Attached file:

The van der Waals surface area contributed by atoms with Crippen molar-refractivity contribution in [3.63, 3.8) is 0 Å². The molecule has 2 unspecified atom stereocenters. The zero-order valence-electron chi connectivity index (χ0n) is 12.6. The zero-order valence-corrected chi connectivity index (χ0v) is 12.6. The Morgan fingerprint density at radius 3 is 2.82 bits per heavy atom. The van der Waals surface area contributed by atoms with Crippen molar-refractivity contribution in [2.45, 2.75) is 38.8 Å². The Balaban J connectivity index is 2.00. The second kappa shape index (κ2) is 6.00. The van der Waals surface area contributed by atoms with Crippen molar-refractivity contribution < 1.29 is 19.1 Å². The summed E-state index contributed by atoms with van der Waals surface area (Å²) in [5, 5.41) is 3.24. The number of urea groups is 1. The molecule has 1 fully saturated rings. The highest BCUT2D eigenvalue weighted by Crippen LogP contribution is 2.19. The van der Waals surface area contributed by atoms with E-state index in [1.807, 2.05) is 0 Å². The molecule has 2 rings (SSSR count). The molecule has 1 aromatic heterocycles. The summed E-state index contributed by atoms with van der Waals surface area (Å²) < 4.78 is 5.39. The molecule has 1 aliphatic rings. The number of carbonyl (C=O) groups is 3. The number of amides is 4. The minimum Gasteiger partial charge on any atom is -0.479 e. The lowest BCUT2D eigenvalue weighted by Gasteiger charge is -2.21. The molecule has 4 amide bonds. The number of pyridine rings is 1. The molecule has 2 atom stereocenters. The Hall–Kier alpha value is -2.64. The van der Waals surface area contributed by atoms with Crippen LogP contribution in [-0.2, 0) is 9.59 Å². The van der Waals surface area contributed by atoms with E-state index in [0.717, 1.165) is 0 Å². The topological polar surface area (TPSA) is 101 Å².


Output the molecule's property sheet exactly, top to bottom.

The van der Waals surface area contributed by atoms with Crippen molar-refractivity contribution in [3.63, 3.8) is 0 Å². The molecule has 2 unspecified atom stereocenters. The zero-order valence-electron chi connectivity index (χ0n) is 12.6. The zero-order valence-corrected chi connectivity index (χ0v) is 12.6. The Morgan fingerprint density at radius 3 is 2.82 bits per heavy atom. The van der Waals surface area contributed by atoms with Crippen molar-refractivity contribution in [2.45, 2.75) is 38.8 Å². The Balaban J connectivity index is 2.00. The second kappa shape index (κ2) is 6.00. The van der Waals surface area contributed by atoms with Crippen molar-refractivity contribution < 1.29 is 19.1 Å². The summed E-state index contributed by atoms with van der Waals surface area (Å²) in [5, 5.41) is 3.24. The number of urea groups is 1. The molecule has 1 fully saturated rings. The highest BCUT2D eigenvalue weighted by Crippen LogP contribution is 2.19. The van der Waals surface area contributed by atoms with E-state index in [1.807, 2.05) is 0 Å². The molecule has 2 rings (SSSR count). The molecule has 1 aromatic heterocycles. The summed E-state index contributed by atoms with van der Waals surface area (Å²) < 4.78 is 5.39. The molecule has 1 aliphatic rings. The number of carbonyl (C=O) groups is 3. The number of amides is 4. The minimum Gasteiger partial charge on any atom is -0.479 e. The lowest BCUT2D eigenvalue weighted by Gasteiger charge is -2.21. The molecule has 4 amide bonds. The number of pyridine rings is 1. The molecule has 2 atom stereocenters. The Hall–Kier alpha value is -2.64. The van der Waals surface area contributed by atoms with Crippen LogP contribution in [-0.2, 0) is 9.59 Å². The van der Waals surface area contributed by atoms with E-state index in [0.717, 1.165) is 0 Å². The topological polar surface area (TPSA) is 101 Å².